You can never have enough tulips around…
January 24th, 2014

You can never have enough tulips around. I know that it’s January and there’s something unnatural about tulips at this time of year. As with asparagus and mangoes, tulips are definitely not in their right season. I am still happy to have them brightening my office. Someone grew them somewhere and so here they are.

I imagine the former premier of this province received a few flowers this week as she prepared to step away, in her own words, from the top job. I think, to put it mildly, she blew a few opportunities to communicate better with her public, a set of power outages a few weeks ago being the last  straw she had to redeem her reputation, and she lacked some fundamental political intuition. But I still have sympathy for her as a person—the first female premier in the province, leading a massively male-dominated caucus.  It must have been really tough having to endure the complaining, not to mention the sheer hostility leveled at her over the last several months. There was a bit of a feeding frenzy going on, the media aiding and abetting the circling sharks. But you can’t blame the media for your own limitations and ultimately her own deficiencies caught up with her. There’s wide consensus on that point.

There definitely isn’t consensus about the gendered way this all went down. Earlier in the week I tweeted that there seemed to be a particular joy in taking down a woman. You could smell it. Okay, maybe only women could smell it. That tweet generated immediate feedback. People retweeted immediately or else wrote me directly to say they knew exactly what I was saying. These were women. But one guy, perhaps speaking for many, tweeted to dispute the gender argument, claiming this was 2014, not the 1960s, and gender had nothing to do with any of it.

I so do not agree with him. It’s 2014 and little has changed. One could say we’ve gone backwards. Fewer and fewer women are interested in running for the dirty game of politics and you can hardly blame them. At least in the 60s we were free to talk about gender without being accused of being out of touch or simply wrong. The field of elected officials is alarmingly unbalanced. It’s no place for anyone with thin skin at the best of times, let alone a woman. Not that women necessarily have thinner skins but we do know that the field isn’t level and never has been. Kathy Dunderdale generated an inordinate amount of hatred, at least as far as social media and radio open-line programming would indicate. Invective about her body, her capacity to govern, her intelligence, her shrillness, her schoolmistress manner – all of this was offered up in ways no male politician has ever had to endure. Women everywhere are hoping she is feeling a large measure of relief at never having to endure such insults again.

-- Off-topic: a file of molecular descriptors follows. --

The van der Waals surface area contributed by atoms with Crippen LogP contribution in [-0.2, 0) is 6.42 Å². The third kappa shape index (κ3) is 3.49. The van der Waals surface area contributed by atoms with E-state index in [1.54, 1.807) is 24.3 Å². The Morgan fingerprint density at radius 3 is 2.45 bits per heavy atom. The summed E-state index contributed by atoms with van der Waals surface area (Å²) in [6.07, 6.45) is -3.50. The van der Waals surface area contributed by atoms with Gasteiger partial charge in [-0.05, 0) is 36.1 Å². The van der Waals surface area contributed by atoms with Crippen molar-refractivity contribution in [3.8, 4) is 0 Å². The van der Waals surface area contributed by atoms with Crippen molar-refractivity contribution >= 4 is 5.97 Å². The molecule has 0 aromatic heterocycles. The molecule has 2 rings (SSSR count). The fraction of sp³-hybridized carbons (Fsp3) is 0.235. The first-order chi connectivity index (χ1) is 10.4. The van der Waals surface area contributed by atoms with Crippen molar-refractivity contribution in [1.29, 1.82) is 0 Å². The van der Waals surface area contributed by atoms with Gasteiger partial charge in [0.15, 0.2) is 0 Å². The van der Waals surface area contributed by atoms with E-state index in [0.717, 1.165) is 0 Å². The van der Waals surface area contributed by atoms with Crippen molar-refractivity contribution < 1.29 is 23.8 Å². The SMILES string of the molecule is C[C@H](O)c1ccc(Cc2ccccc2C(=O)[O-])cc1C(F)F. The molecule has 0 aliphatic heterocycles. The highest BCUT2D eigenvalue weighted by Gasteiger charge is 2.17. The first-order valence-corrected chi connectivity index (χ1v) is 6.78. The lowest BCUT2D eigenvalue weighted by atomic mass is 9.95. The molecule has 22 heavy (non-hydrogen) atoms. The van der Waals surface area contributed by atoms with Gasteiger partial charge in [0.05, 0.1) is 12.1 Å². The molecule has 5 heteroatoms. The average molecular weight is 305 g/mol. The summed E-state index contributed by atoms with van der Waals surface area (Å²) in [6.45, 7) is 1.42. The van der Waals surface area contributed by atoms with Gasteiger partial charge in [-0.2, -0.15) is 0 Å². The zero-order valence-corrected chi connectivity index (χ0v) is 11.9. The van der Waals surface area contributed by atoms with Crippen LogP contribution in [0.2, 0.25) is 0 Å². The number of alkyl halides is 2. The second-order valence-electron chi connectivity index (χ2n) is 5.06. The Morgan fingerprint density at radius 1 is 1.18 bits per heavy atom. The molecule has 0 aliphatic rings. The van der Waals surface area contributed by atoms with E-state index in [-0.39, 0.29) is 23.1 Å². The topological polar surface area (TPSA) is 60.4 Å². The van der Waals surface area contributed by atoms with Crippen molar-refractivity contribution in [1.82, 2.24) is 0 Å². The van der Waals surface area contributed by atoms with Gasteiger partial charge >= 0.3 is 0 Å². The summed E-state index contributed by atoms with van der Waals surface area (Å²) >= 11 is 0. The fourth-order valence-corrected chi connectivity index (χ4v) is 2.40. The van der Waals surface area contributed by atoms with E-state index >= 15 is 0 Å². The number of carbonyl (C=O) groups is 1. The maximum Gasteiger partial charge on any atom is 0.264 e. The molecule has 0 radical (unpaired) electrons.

The female leader of the Newfoundland Labrador NDP was ingloriously betrayed by her caucus last fall—men and women alike. The top campaign fund-raising mayoral candidate in the St John’s municipal election last fall—a totally capable woman–did not manage to get elected. I honestly believe that when someone dismisses gender as being irrelevant to the question of the how or why women find it tough to succeed in politics they are just being defensive—they cannot yet confront the truth of the facts that it is harder for  women. For these people, admitting it would mean they were complicit in keeping women from succeeding and not even the most well intentioned among us wants to admit that.

We have tons of evidence demonstrating that women are excluded from certain fields of professional activity, politics being one of them, and, arguably, the most brutal one of all.  Why is it, then, that there is still so much denial about gender politics? Unless you subscribe to the prehistoric view that women are inferior and not fit for professional life then how do you explain the persistence of underrepresentation? How does one explain the unusually high level of bile and hatred projected onto a female premier? How does one justify the very personal attacks and the recurring slights hurled against her physicality? Her voice? Her body language?

Why, after all, is any of this socially or publically acceptable behaviour?


Dr. Faye Murrin is Dean pro tempore of the School of Graduate Studies and Associate Professor in the Department of Biology. She completed her B.Sc. (Hons.) at Memorial University, her M.Sc. at Acadia University, and her Ph.D. at Queen's University. Her research interests have always been focused on fungi, in particular the cell biology of insect pathogenic fungi and, more recently, the ecology of mycorrhizal mushrooms in the boreal forest. Dr. Murrin has served in a number of positions on the Council of the Mycological Society of America and was awarded the title of MSA Fellow for her contributions. She was awarded the Women in Science and Engineering Lifetime Membership Award as founding co-director of the Women in Science and Engineering (WISE) Summer Program. Dr. Murrin participates in public lectures and workshops, and is a Director on the board of Newfoundland Foray, Inc.

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